The really weird thing about almost all of my problems — from despair to anger to booze — is that I’ve never been able to solve them by myself. It’s weird because it runs counter to how I want it to be — I want to solve them alone, as if my solving them alone would somehow give the solutions some sort of merit they wouldn’t otherwise have — but the fact is that I’m almost singularly unqualified to solve my own problems. It’s terrifying that this is the case, but as far as I can tell, it’s true. I have had to have the courage to be embarrassed and look weak and to go to someone else, hat in hand, and ask for help. And then a funny thing happens and people say, sure, I would be happy to help you, what an honor for you to ask.
A therapist in a rehab once had me go through a list of human rights that was a page and a half long of mostly platitudes about what we deserved as individuals, and the therapist (his name was John) asked me to make a note of whether I disagreed with any of them. I disagreed with exactly one. “Nobody has an inherent right to be happy,” I said. “Happiness is something that you earn. Shitty people don’t have a right to be happy, and I really hope that some of them aren’t.”
He kind of let this go, and if he’d argued with me I would have argued with him and it would have been a whole scene, but the point is that I don’t know if I was right, or if I was just being difficult because happiness seemed like such a chimera a week out of detox with nowhere left to live and all out of fucks to give. I don’t know if I was right because I don’t know if a thing like happiness is transactional, or really if we should think of anything so particular as a feeling as simply the upshot of debts repaid or boxes ticked off on our way to moral rectitude. Sometimes shitty people are happy and sometimes righteous ones are not. It happens.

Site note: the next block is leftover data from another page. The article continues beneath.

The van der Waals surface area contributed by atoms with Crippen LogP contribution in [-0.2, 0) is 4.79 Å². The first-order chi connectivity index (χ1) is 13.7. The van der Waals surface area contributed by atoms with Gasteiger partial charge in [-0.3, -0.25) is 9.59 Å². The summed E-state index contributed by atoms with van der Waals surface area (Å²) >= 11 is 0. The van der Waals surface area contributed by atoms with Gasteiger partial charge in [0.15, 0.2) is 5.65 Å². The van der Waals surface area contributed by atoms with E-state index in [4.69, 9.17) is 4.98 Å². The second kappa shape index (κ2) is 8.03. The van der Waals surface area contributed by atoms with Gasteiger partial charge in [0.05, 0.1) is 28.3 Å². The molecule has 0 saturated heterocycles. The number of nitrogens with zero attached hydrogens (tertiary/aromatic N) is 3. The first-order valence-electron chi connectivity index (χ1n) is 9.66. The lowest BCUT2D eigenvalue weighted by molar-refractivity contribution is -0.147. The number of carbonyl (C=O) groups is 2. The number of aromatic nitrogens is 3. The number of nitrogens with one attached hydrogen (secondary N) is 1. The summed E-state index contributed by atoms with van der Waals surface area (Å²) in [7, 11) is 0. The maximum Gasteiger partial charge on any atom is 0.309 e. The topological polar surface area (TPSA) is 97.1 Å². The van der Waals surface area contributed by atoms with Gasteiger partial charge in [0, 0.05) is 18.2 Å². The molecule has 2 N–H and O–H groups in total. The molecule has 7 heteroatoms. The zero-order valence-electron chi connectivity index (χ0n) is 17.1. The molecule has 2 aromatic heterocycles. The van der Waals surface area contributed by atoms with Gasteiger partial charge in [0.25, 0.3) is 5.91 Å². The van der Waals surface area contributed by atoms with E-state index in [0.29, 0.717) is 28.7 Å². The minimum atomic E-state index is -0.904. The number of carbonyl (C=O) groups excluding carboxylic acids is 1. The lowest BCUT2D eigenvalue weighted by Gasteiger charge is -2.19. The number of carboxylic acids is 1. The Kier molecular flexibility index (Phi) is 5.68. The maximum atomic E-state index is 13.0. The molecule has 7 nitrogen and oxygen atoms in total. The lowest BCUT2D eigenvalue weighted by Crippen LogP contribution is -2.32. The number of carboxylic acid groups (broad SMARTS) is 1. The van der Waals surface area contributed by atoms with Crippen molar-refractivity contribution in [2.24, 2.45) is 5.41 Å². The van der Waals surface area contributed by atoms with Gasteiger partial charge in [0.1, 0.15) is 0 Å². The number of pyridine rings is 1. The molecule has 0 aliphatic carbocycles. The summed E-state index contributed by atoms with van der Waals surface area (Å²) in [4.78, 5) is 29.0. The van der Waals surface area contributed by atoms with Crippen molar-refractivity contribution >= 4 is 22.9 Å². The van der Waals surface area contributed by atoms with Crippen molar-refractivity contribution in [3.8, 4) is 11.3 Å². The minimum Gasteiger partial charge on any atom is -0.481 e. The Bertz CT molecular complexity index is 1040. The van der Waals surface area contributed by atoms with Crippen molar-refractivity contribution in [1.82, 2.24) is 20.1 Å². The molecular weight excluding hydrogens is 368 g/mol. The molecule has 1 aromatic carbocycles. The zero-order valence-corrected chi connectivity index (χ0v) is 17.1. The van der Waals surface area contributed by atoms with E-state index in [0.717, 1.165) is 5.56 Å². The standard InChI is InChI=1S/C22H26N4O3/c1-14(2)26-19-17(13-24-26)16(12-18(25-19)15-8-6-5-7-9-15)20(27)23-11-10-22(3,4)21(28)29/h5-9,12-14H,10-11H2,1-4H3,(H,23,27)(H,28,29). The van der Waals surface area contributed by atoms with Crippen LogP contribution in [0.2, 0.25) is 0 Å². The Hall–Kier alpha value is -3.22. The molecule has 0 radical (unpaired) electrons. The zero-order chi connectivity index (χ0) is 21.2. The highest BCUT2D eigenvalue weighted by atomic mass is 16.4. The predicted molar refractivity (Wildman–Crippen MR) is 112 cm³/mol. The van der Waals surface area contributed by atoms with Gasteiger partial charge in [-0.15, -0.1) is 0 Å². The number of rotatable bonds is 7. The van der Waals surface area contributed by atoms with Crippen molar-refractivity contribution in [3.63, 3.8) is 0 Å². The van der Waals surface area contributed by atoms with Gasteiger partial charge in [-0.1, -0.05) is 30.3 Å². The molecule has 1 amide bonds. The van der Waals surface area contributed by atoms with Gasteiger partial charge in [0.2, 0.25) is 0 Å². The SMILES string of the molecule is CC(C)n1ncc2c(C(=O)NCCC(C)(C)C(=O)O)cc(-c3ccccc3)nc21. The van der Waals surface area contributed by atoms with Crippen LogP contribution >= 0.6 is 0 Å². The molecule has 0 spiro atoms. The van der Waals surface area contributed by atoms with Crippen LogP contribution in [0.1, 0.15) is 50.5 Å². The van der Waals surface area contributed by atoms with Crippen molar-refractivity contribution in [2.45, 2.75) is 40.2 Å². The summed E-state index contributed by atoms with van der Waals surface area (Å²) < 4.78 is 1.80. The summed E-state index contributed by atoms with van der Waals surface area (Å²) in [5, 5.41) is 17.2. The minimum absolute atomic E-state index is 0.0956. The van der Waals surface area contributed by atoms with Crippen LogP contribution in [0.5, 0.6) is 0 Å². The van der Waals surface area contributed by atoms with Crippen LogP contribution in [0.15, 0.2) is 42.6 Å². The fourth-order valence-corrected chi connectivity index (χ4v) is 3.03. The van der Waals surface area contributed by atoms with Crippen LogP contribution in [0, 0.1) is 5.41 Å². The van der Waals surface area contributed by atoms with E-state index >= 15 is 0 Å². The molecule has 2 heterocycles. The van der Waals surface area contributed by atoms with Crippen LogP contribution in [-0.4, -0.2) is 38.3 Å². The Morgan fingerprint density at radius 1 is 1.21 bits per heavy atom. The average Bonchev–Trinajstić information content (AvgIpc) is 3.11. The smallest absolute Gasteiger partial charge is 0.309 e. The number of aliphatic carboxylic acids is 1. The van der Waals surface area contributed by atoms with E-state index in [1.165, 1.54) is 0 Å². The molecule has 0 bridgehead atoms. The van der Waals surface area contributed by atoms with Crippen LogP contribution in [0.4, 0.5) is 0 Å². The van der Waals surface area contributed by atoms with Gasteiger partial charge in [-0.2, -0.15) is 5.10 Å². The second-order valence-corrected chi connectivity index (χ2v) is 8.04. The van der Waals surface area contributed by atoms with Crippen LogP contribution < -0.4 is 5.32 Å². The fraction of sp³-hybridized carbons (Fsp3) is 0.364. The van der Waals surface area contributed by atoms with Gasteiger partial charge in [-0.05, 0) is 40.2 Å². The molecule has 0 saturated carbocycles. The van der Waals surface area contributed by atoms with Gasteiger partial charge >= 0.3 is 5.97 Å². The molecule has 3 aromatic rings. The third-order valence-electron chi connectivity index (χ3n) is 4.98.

I talked to a psychiatrist today and I said, “Hey,” and she said, “Hey,” and I said, “Look, I don’t think I’m depressed and when I was really trying to figure out if I was depressed at a rehab my psychiatrist told me I wasn’t depressed, but I figured I would ask for a second opinion.” And she said, what’s going on? And I said, “This is stupid and I can intellectualize all of this and I know what you’re going to ask, and because I know what you’re going to ask I’m not sure if I can trust myself to be honest, and I don’t have any of the classic physical symptoms of depression, and what I really have is this deep abiding existential despair, and my last psychiatrist basically said I’ve gotta just carry that shit.” And she said, go on. And I was like, “Look, I get that my problems are super not important and that other people are dealing with some real shit, and part of me feels like this is a waste of time or like I’m using resources that could be better deployed elsewhere, but the fact is that I am still having them and I’m not looking for a silver bullet and I’m not really sure what I’m looking for, but in AA” — she is an addiction specialist, and that’s why I chose her — “in AA, I have plenty of people to talk to about problems. But I don’t want this overriding framework of ‘alcoholism’ to be the way we talk about them. Because it’s not the totality of my existence or whatever.” She asked me how long I’ve been sober and I said two years a week from today, and she said congratulations.